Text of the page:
Obviously, bugs are annoying – but even more annoying is sometimes the aforementioned issue with the in-game cosmetics shop. Let us remind you of what has recently happened. The newly added Heirloom melee weapon – a battle-axe for Bloodhound – cost you around $170. It was the amount of money required to buy all of the 24 special Iron Crown Apex Packs before you could actually get the axe. Now, the intriguing point here is that the Heirloom weapon has already joined the common pool of items you can get from regular Apex Packs – with a chance of less than 1%. The devs have multiple times stated that after 500 opened packs you are guaranteed to get an Heirloom item – but you can never obtain that amount of packs by simply playing. One way or another, Respawn always forces you to invest money in the game if you want to unlock the coolest items, but the situation with the Iron Crown event and the necessity to spend $170 is egregious.

Despite not being a pay-to-win game, Apex Legends somehow feels like one because of how persistently it hints at the possibility to spend real money.

If you could think that this greed comes directly from EA, which is a fair assumption, the latest events proved that the fault is on Respawn. Funnily, when the studio was hit with a well-deserved backlash from the community, the devs went to Reddit to call the player base “freeloaders” as well as some other offensive words. It’s rather clear that you have no right to call your community “freeloaders” when you offer a free-to-play game – but there we go, the true nature of Respawn has shown itself. And while the Iron Crown event is over with all that sad and bitter aftertaste, the issue remains unresolved. Apex Legends is far from a fair monetization model, and even if you want to support the developers for the work they’ve done with buying a few cosmetics, you might reevaluate your attitude after what they said. In our faces. Luckily, there’s still space for improvement – and a few ideas on how to fix the game.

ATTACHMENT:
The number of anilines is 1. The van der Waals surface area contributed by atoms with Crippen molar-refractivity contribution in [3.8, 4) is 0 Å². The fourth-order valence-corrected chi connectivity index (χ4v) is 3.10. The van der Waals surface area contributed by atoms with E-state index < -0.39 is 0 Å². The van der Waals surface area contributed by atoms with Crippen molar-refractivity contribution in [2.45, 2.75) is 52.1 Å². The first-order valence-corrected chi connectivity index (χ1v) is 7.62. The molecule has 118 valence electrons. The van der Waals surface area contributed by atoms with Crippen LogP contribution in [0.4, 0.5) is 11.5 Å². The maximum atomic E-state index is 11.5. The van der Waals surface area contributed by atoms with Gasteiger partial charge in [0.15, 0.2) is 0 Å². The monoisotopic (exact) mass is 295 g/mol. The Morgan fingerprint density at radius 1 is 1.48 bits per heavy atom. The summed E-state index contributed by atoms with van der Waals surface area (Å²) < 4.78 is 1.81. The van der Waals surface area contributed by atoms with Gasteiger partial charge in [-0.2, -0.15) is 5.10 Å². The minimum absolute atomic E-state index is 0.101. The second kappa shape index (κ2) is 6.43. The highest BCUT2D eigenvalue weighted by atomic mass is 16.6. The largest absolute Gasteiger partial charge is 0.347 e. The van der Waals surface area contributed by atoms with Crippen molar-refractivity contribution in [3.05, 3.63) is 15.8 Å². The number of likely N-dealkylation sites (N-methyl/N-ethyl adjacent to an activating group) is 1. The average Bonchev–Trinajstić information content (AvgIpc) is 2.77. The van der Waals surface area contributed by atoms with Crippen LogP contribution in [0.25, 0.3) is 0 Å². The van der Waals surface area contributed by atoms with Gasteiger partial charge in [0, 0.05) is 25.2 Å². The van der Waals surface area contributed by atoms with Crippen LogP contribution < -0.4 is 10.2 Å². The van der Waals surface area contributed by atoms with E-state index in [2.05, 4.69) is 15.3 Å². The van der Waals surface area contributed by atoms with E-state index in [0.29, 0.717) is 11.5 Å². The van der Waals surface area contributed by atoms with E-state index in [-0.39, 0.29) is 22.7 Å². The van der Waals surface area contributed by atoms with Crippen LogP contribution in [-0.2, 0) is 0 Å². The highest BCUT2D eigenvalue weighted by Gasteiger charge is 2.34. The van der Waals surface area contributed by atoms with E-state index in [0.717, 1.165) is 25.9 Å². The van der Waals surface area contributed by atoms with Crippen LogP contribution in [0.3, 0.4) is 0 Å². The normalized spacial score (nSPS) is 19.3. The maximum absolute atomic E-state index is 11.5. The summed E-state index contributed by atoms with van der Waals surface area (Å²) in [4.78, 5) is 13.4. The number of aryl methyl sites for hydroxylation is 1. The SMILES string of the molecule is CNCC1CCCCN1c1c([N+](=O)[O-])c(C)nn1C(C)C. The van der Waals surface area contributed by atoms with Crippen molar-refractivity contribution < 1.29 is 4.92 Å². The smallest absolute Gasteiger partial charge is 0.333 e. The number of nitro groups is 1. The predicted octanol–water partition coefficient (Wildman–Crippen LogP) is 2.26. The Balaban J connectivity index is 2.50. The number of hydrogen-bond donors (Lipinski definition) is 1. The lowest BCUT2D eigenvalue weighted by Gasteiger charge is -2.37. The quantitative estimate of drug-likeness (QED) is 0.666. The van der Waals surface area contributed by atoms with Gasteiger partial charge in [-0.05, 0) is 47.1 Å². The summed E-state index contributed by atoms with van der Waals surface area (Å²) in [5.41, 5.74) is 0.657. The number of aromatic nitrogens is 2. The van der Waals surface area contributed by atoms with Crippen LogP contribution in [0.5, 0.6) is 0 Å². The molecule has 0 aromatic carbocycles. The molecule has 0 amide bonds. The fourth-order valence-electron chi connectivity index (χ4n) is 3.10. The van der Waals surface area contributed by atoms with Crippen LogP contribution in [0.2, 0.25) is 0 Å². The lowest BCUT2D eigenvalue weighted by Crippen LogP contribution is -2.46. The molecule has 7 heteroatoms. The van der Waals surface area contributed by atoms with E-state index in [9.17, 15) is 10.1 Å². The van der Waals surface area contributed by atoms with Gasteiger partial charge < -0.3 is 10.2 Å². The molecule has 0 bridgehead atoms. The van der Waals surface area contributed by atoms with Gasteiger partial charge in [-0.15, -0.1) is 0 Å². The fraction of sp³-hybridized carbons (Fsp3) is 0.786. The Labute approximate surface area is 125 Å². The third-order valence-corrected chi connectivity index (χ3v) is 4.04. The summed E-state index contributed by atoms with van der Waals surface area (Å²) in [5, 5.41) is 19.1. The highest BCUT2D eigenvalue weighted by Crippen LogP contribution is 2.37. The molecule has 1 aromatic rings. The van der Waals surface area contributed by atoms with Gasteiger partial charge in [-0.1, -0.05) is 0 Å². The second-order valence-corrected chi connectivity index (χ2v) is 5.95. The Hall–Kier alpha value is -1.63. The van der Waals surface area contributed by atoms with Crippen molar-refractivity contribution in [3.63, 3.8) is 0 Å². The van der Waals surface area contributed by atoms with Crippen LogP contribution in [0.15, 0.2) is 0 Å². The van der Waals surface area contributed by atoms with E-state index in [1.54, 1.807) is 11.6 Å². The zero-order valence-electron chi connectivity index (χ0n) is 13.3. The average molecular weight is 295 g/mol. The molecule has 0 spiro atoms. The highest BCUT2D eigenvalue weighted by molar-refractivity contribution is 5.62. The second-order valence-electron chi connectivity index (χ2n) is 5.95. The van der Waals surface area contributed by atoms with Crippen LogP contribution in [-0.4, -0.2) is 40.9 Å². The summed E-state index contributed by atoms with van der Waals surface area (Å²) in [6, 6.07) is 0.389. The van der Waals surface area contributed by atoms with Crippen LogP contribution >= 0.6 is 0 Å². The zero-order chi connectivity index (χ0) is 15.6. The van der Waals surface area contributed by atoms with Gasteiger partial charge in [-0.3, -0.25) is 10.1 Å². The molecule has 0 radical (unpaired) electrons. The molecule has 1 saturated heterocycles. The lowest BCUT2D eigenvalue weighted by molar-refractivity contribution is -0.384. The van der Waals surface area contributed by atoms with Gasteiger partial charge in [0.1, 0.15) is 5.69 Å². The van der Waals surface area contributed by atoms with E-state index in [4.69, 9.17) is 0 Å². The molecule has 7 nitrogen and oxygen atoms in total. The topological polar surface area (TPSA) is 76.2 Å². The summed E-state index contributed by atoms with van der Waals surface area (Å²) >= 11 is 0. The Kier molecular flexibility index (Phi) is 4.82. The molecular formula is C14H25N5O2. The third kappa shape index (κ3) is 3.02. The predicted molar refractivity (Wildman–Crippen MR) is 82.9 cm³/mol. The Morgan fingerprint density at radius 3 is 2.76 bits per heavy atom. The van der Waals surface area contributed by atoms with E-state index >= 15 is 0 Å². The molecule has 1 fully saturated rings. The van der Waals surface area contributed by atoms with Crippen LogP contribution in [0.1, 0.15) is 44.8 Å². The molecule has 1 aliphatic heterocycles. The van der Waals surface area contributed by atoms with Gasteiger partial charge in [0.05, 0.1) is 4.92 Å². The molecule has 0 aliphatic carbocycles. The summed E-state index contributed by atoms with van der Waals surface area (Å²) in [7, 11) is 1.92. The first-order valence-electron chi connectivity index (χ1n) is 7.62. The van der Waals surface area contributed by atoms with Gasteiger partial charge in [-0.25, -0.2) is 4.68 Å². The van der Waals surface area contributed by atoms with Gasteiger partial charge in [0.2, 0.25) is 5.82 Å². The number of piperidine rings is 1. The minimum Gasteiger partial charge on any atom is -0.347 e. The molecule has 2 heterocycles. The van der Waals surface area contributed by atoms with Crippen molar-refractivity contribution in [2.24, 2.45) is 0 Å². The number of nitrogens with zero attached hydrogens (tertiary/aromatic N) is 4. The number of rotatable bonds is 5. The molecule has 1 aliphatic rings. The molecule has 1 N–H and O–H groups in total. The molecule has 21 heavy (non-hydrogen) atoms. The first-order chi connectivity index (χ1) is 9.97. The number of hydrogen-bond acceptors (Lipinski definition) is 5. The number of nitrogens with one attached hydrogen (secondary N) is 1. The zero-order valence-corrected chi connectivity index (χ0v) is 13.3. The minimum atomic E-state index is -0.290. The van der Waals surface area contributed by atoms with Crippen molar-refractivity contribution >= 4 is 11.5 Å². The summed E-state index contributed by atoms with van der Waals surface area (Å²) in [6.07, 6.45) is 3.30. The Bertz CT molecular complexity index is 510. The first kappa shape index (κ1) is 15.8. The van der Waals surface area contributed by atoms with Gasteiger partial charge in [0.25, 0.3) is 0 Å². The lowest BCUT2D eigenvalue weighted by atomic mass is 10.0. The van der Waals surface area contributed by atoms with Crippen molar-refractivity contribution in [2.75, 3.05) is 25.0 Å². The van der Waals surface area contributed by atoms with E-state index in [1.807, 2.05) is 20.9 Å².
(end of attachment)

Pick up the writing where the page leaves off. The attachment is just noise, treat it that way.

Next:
First of all, Respawn needs to reallocate more development resources on Apex Legends. It is crucial. There’s no other option – and if the studio authorities do not realize it fast enough, the game will fall victim of its flaws and technical issues. Secondly, the monetization system desperately needs a full-on rework. Perhaps, the best existing example, which can be adapted for use in Apex Legends, is the system in Hearthstone. Apart from various differences, there’re still core similarities between two games – it’s the crafting system for new items/cosmetics. Although in Hearthstone, you can both earn the resource to craft new cards and brake the cards to receive back a smaller amount of resource spent. This is the perfect solution for Apex Legends where you are literally forced to buy new packs and/or skins after you’ve hit level 100.

What if you could break the unwanted skins for Mozambique to earn new metal parts for crafting? The best part for Respawn is that it might eventually encourage the “freeloaders” to throw in a few bucks to get the amount of metal for crafting the desired legendary skin after they’ve broken a few cosmetics and are still lacking 10-15 metal parts. If a system like that arrives in Apex Legends, the response would be phenomenal – but I fear that Respawn (under EA’s supervision) will never have the guts to take a step towards its community. The irony is that soon there will be no community whatsoever.